Millennium Post

Could OPEC's house of cards collapse?

Could OPECs house of cards collapse?

Dubai: All is not well in the house of OPEC. As the cartel's oil ministers prepare to meet in just over a week to decide on the next step in their record-breaking output deal, officials in the United Arab Emirates, normally a loyal Saudi ally, are privately questioning the benefits of participating, and may even be considering whether to leave the Organization of Petroleum Exporting Counties.

The deliberations, leaked to the press on Wednesday, may be nothing more than an attempt to get the producer group to review the Persian Gulf country's quota. If so, it seems unlikely to succeed. Worse, it risks throwing a wrench into the discussions over how producers should respond to the conflicting pressures from positive vaccine news and the negative impact of renewed coronavirus lockdown restrictions on travel and economic activity.

Questions about the UAE's future in OPEC, even if they are only preliminary internal deliberations, come at an awkward time for the group and its OPEC+ allies. Tensions are emerging over what to do about output targets, which are set to be eased from the beginning of next year.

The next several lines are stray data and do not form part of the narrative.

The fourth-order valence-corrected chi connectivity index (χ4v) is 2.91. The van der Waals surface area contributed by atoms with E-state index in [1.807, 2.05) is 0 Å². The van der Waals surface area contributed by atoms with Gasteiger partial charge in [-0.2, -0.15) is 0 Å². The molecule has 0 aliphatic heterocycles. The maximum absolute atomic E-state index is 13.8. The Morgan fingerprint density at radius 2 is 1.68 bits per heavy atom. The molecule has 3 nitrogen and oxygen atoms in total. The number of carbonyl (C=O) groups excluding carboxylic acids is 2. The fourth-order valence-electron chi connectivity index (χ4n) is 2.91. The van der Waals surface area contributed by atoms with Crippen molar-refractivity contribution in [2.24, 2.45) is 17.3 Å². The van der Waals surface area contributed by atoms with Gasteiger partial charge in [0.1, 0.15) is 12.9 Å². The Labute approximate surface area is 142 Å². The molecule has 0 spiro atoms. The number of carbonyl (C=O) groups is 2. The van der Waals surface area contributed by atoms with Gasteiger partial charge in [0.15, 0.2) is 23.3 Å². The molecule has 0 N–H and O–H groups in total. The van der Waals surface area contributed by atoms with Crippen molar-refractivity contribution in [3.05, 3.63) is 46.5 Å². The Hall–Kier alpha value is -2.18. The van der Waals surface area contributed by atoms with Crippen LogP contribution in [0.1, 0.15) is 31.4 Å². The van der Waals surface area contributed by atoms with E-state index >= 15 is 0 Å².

The answer seems obvious. Covid-19 vaccines are unlikely to affect oil demand any time soon and stockpiles remain high. Meanwhile, Libya, an OPEC member emerging from civil war, has added about 1 million barrels a day to supply in a matter of weeks. As a result, the OPEC+ alliance is expected to extend the current output cuts for another three to six months.

But there's a spanner in the works: Not everyone is respecting their commitments. So the UAE, already chafing at the restrictions, says there shouldn't be any decision until all members have fully implemented their agreed cuts. Figures presented at last week's meeting of the Joint Ministerial Monitoring Committee, which oversees the OPEC+ output deal, show that fewer than half of its signatories have done so.

While over-producers like Iraq, Nigeria and the UAE itself have come under intense pressure from OPEC's de facto leader Saudi Arabia to compensate for past failings with deeper "compensation cuts," one country has remained conspicuously absent from the roster of cheats: Russia. Despite being the OPEC+ group's second-largest over-producer, the country has faced no public criticism


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